We first tested the web server using a well-studied locus known to be associated with plasma low-density lipoprotein cholesterol (LDL-C). We collected 17 associated SNPs in 1p13 region (Supplementary Table S2) genotyped in ~20 000 individuals of European descent and ~9000 African American individuals with LDL-C (41) and performed GWAS3D pipeline on those variants under HapMap CEU population and HepG2 cell type. We obtained five significant regulatory variants with distinguished GWAS3D signals and identified a leading variant rs12740374, as the top one in the prioritization table. The variant locates between genes CELSR2 and PSRC1, and was scored a more significant CP (7.89E-46) than the original GWAS P-value (1.8E-42). GWAS3D reported that rs12740374 directly connected with two active enhancer marks (H3K27ac and DHS) and located in the conserved region. Importantly, binding affinity between allele G and risk allele T showed substantial difference for C/EBP transcription factors (Supplementary Figure S2). Those results were consistent with previous finding about the role of rs12740374 in the lipoprotein regulatory pathway (41). We also applied same associated SNPs set on YRI and CHB populations, besides the most significant leading SNP rs12740374, we further detected rs629301 that possibly disrupting the binding of transcription factor YY1, and other GWAS3D signals (Supplementary Figures S3 and S4). Another speculation is that this variant may influence the recognition and targeting of miR-199 in the 3′UTR of CELSR2. This variant was frequently reported as a highly associated signal in 1p13 region with LDL-C (42,43). Interestingly, we did not observe strong enhanced signals (active enhancer or promoter) at those GWAS-associated variants when we used non-liver cell type such as K562, H1-hESC and HeLa-S3. In contrast, CTCF-binding sites were observed around some of those associated variants, which may reflect the phenotypically cell type-specific association (Supplementary Figure S5) (22).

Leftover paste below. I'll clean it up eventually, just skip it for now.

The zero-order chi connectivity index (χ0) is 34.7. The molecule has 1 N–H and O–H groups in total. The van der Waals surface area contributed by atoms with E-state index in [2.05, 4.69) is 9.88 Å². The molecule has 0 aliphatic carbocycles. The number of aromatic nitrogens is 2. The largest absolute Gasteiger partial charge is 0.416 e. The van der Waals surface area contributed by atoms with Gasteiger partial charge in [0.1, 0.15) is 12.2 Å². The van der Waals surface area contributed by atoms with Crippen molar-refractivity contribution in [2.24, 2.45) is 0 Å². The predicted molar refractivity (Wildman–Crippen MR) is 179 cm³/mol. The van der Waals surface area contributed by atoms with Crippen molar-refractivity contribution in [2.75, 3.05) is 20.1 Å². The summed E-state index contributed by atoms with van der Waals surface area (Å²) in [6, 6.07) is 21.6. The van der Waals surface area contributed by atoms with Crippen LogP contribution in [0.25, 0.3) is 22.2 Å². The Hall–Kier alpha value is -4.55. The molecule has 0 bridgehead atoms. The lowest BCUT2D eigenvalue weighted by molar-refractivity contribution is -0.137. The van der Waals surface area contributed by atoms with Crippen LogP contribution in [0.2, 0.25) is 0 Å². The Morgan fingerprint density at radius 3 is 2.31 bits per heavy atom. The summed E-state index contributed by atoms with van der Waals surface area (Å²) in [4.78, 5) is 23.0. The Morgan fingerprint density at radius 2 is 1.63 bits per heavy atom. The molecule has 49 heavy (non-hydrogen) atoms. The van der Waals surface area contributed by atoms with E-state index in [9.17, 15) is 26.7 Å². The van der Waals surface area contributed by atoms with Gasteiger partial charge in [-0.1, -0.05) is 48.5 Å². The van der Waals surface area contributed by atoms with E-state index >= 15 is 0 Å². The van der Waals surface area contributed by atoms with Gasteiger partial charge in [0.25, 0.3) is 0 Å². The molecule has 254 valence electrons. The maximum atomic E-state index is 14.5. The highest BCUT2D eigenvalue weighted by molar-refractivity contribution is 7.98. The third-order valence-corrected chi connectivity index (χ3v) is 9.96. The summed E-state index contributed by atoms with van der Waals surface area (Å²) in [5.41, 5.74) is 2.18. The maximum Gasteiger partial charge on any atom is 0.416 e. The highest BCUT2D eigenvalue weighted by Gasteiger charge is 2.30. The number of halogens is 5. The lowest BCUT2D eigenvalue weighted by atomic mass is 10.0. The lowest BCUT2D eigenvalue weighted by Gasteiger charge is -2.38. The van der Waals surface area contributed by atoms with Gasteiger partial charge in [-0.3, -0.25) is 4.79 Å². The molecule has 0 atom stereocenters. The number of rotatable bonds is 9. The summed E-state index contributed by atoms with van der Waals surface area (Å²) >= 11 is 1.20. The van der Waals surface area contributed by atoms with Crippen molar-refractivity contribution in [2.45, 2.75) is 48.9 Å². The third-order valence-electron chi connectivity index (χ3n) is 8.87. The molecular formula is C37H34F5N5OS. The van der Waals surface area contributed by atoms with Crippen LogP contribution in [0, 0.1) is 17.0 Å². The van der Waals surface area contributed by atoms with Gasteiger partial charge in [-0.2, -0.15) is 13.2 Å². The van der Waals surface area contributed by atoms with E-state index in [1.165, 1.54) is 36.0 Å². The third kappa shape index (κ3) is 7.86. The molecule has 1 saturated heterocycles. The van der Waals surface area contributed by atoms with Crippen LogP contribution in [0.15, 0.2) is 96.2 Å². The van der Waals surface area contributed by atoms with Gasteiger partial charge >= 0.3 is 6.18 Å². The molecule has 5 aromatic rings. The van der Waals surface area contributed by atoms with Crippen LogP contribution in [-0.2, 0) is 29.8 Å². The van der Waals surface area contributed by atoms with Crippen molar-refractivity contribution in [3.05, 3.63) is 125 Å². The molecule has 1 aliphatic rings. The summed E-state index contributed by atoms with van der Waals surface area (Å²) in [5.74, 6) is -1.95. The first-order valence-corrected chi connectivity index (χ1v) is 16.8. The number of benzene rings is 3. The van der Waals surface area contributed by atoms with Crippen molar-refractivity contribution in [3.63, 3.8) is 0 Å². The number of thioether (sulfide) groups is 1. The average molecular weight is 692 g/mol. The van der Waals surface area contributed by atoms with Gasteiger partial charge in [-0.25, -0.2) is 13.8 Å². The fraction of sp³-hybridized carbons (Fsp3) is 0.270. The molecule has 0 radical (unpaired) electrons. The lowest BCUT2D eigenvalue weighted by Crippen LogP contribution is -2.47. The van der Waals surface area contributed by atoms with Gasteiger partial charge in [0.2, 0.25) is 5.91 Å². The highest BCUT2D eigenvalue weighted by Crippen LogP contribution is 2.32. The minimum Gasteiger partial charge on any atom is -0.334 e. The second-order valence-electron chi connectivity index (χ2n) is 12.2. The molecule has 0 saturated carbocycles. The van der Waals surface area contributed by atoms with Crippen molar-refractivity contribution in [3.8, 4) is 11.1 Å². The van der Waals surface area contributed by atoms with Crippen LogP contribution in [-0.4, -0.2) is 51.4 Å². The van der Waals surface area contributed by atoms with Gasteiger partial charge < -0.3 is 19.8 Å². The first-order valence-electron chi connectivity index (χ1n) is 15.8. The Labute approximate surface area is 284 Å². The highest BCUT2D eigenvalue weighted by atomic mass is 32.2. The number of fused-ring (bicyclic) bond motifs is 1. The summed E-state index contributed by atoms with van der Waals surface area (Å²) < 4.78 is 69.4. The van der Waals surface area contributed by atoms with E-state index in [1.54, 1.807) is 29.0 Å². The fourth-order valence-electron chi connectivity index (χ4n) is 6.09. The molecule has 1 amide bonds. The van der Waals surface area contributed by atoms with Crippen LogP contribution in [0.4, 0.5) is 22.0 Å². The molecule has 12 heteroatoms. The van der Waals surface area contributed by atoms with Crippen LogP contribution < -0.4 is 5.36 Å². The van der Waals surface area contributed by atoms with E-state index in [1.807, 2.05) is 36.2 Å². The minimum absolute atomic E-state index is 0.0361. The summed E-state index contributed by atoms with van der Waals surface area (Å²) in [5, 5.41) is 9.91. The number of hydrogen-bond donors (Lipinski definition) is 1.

To further evaluate the ability of GWAS3D for detecting and prioritizing regulatory variants in a genome-wide manner, we collected 1370 associated SNPs with prostate cancer from NHGRI GWAS Catalog (6) and GWASdb (39). We detected 195 variants, which have GWAS3D regulatory signals (active promoter/enhancer/insulator marks, TFBS affinity changes, conserved elements), after applying the CEU population and RWPE1 cell type. Seven variants obtained more significant CP than the originals when analyzing top 20 putative regulatory variants in the prioritization table (Supplementary Table S3). Most of these significant variants exert the regulatory function of their associated loci by high linked LD variants other than leading SNPs. However, a noticeable result is a leading SNP rs6983267 that harbors many GWAS3D signals has been successfully validated by many functional studies for affecting enhancer activity (44,45).

We then quantitatively evaluated the performance of our method. We first collected 118 known regulatory variants from OregAnno database (46). We randomly selected three data sets from dbSNP with same number of genetic variants in each of the regulatory regions (promoter, intergenic and genome-wide). For each of aformentioned four SNVs list, we performed GWAS3D pipeline without considering GWAS P-value, cell type restriction and population LD. Wilcoxon rank-sum test showed significant differences between OregAnno and each random sets, with P-values of 0.0344, 0.0011 and 0.0052 for promoter, intergenic and genome-wide data set, respectively, whereas there are no differences among the three random data sets. The experiment demonstrated that GWAS3D pipeline gives higher scores to regulatory variants and thus differentiates them from random variants.